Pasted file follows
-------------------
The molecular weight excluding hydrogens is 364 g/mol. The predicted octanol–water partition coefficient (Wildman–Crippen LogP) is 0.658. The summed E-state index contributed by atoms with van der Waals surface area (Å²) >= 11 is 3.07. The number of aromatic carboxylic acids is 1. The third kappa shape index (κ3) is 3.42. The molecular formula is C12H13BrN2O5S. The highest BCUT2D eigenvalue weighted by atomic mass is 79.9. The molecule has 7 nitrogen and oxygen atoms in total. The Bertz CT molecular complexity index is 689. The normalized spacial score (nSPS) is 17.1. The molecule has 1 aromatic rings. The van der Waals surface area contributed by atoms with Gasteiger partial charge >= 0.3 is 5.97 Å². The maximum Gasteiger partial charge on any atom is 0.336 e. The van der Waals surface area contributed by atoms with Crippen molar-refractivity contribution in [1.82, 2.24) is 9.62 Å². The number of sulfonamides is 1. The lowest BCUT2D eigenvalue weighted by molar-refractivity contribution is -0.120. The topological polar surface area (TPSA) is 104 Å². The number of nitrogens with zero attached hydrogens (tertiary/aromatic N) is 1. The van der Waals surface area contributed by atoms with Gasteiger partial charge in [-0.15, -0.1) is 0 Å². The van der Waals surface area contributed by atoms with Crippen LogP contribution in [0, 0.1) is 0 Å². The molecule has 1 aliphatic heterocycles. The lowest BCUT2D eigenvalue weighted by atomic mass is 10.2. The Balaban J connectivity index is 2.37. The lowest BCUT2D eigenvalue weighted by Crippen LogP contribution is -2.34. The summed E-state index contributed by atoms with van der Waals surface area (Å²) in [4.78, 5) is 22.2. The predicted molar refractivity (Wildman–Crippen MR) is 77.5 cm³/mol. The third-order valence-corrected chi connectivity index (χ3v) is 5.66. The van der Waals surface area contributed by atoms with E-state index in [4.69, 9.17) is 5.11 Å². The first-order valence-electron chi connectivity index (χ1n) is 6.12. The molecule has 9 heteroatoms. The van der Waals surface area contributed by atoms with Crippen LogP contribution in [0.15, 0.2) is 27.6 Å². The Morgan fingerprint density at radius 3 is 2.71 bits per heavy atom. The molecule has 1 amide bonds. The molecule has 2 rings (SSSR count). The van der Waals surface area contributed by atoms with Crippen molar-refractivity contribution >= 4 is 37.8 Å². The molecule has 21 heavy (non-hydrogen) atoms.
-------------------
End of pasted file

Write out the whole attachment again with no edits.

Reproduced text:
The molecular weight excluding hydrogens is 364 g/mol. The predicted octanol–water partition coefficient (Wildman–Crippen LogP) is 0.658. The summed E-state index contributed by atoms with van der Waals surface area (Å²) >= 11 is 3.07. The number of aromatic carboxylic acids is 1. The third kappa shape index (κ3) is 3.42. The molecular formula is C12H13BrN2O5S. The highest BCUT2D eigenvalue weighted by atomic mass is 79.9. The molecule has 7 nitrogen and oxygen atoms in total. The Bertz CT molecular complexity index is 689. The normalized spacial score (nSPS) is 17.1. The molecule has 1 aromatic rings. The van der Waals surface area contributed by atoms with Gasteiger partial charge >= 0.3 is 5.97 Å². The maximum Gasteiger partial charge on any atom is 0.336 e. The van der Waals surface area contributed by atoms with Crippen molar-refractivity contribution in [1.82, 2.24) is 9.62 Å². The number of sulfonamides is 1. The lowest BCUT2D eigenvalue weighted by molar-refractivity contribution is -0.120. The topological polar surface area (TPSA) is 104 Å². The number of nitrogens with zero attached hydrogens (tertiary/aromatic N) is 1. The van der Waals surface area contributed by atoms with Gasteiger partial charge in [-0.15, -0.1) is 0 Å². The van der Waals surface area contributed by atoms with Crippen LogP contribution in [0, 0.1) is 0 Å². The molecule has 1 aliphatic heterocycles. The lowest BCUT2D eigenvalue weighted by atomic mass is 10.2. The Balaban J connectivity index is 2.37. The lowest BCUT2D eigenvalue weighted by Crippen LogP contribution is -2.34. The summed E-state index contributed by atoms with van der Waals surface area (Å²) in [4.78, 5) is 22.2. The predicted molar refractivity (Wildman–Crippen MR) is 77.5 cm³/mol. The third-order valence-corrected chi connectivity index (χ3v) is 5.66. The van der Waals surface area contributed by atoms with E-state index in [4.69, 9.17) is 5.11 Å². The first-order valence-electron chi connectivity index (χ1n) is 6.12. The molecule has 9 heteroatoms. The van der Waals surface area contributed by atoms with Crippen LogP contribution in [0.15, 0.2) is 27.6 Å². The Morgan fingerprint density at radius 3 is 2.71 bits per heavy atom. The molecule has 1 amide bonds. The molecule has 2 rings (SSSR count). The van der Waals surface area contributed by atoms with Crippen molar-refractivity contribution >= 4 is 37.8 Å². The molecule has 21 heavy (non-hydrogen) atoms.